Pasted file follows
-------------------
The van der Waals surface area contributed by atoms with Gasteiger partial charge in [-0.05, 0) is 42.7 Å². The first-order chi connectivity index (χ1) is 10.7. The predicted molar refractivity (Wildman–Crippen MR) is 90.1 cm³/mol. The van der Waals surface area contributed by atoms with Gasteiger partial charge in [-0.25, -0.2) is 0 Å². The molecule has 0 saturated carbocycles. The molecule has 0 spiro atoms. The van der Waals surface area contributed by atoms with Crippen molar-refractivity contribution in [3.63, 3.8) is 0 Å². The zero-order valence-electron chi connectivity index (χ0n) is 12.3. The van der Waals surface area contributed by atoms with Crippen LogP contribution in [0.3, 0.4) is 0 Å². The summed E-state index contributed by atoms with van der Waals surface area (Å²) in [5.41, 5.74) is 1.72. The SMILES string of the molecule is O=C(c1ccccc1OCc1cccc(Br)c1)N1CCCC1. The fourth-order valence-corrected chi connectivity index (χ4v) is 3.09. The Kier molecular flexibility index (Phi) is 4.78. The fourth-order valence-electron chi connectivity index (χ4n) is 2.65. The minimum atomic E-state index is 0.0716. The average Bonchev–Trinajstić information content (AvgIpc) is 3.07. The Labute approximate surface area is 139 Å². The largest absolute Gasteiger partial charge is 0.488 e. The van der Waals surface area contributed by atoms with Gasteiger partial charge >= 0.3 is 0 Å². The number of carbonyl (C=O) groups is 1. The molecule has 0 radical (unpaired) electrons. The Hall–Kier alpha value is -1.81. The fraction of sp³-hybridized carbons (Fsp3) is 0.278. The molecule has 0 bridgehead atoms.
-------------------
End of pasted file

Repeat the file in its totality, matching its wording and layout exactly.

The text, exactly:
The van der Waals surface area contributed by atoms with Gasteiger partial charge in [-0.05, 0) is 42.7 Å². The first-order chi connectivity index (χ1) is 10.7. The predicted molar refractivity (Wildman–Crippen MR) is 90.1 cm³/mol. The van der Waals surface area contributed by atoms with Gasteiger partial charge in [-0.25, -0.2) is 0 Å². The molecule has 0 saturated carbocycles. The molecule has 0 spiro atoms. The van der Waals surface area contributed by atoms with Crippen molar-refractivity contribution in [3.63, 3.8) is 0 Å². The zero-order valence-electron chi connectivity index (χ0n) is 12.3. The van der Waals surface area contributed by atoms with Crippen LogP contribution in [0.3, 0.4) is 0 Å². The summed E-state index contributed by atoms with van der Waals surface area (Å²) in [5.41, 5.74) is 1.72. The SMILES string of the molecule is O=C(c1ccccc1OCc1cccc(Br)c1)N1CCCC1. The fourth-order valence-corrected chi connectivity index (χ4v) is 3.09. The Kier molecular flexibility index (Phi) is 4.78. The fourth-order valence-electron chi connectivity index (χ4n) is 2.65. The minimum atomic E-state index is 0.0716. The average Bonchev–Trinajstić information content (AvgIpc) is 3.07. The Labute approximate surface area is 139 Å². The largest absolute Gasteiger partial charge is 0.488 e. The van der Waals surface area contributed by atoms with Gasteiger partial charge >= 0.3 is 0 Å². The number of carbonyl (C=O) groups is 1. The molecule has 0 radical (unpaired) electrons. The Hall–Kier alpha value is -1.81. The fraction of sp³-hybridized carbons (Fsp3) is 0.278. The molecule has 0 bridgehead atoms.